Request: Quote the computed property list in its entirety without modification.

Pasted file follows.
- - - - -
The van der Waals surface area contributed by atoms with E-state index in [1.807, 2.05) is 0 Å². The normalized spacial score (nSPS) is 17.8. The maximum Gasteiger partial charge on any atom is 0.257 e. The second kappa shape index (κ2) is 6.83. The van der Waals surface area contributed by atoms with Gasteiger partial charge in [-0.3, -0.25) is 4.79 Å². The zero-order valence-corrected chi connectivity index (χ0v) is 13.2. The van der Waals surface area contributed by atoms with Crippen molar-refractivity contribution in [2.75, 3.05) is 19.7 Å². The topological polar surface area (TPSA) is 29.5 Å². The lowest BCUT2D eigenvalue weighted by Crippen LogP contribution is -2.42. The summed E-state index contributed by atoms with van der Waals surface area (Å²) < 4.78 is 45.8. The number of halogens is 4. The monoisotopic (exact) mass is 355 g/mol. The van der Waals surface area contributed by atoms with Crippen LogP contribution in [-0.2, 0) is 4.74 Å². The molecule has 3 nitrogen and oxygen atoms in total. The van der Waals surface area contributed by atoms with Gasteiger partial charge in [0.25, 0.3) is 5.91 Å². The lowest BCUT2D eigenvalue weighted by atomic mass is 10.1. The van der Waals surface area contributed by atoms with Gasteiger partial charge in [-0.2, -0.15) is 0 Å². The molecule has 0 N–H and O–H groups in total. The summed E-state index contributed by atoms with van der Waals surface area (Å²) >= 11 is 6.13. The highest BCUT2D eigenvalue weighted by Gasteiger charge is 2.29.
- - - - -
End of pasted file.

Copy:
The van der Waals surface area contributed by atoms with E-state index in [1.807, 2.05) is 0 Å². The normalized spacial score (nSPS) is 17.8. The maximum Gasteiger partial charge on any atom is 0.257 e. The second kappa shape index (κ2) is 6.83. The van der Waals surface area contributed by atoms with Gasteiger partial charge in [-0.3, -0.25) is 4.79 Å². The zero-order valence-corrected chi connectivity index (χ0v) is 13.2. The van der Waals surface area contributed by atoms with Crippen molar-refractivity contribution in [2.75, 3.05) is 19.7 Å². The topological polar surface area (TPSA) is 29.5 Å². The lowest BCUT2D eigenvalue weighted by Crippen LogP contribution is -2.42. The summed E-state index contributed by atoms with van der Waals surface area (Å²) < 4.78 is 45.8. The number of halogens is 4. The monoisotopic (exact) mass is 355 g/mol. The van der Waals surface area contributed by atoms with Crippen LogP contribution in [-0.2, 0) is 4.74 Å². The molecule has 3 nitrogen and oxygen atoms in total. The van der Waals surface area contributed by atoms with Gasteiger partial charge in [0.25, 0.3) is 5.91 Å². The lowest BCUT2D eigenvalue weighted by atomic mass is 10.1. The van der Waals surface area contributed by atoms with Gasteiger partial charge in [-0.2, -0.15) is 0 Å². The molecule has 0 N–H and O–H groups in total. The summed E-state index contributed by atoms with van der Waals surface area (Å²) >= 11 is 6.13. The highest BCUT2D eigenvalue weighted by Gasteiger charge is 2.29.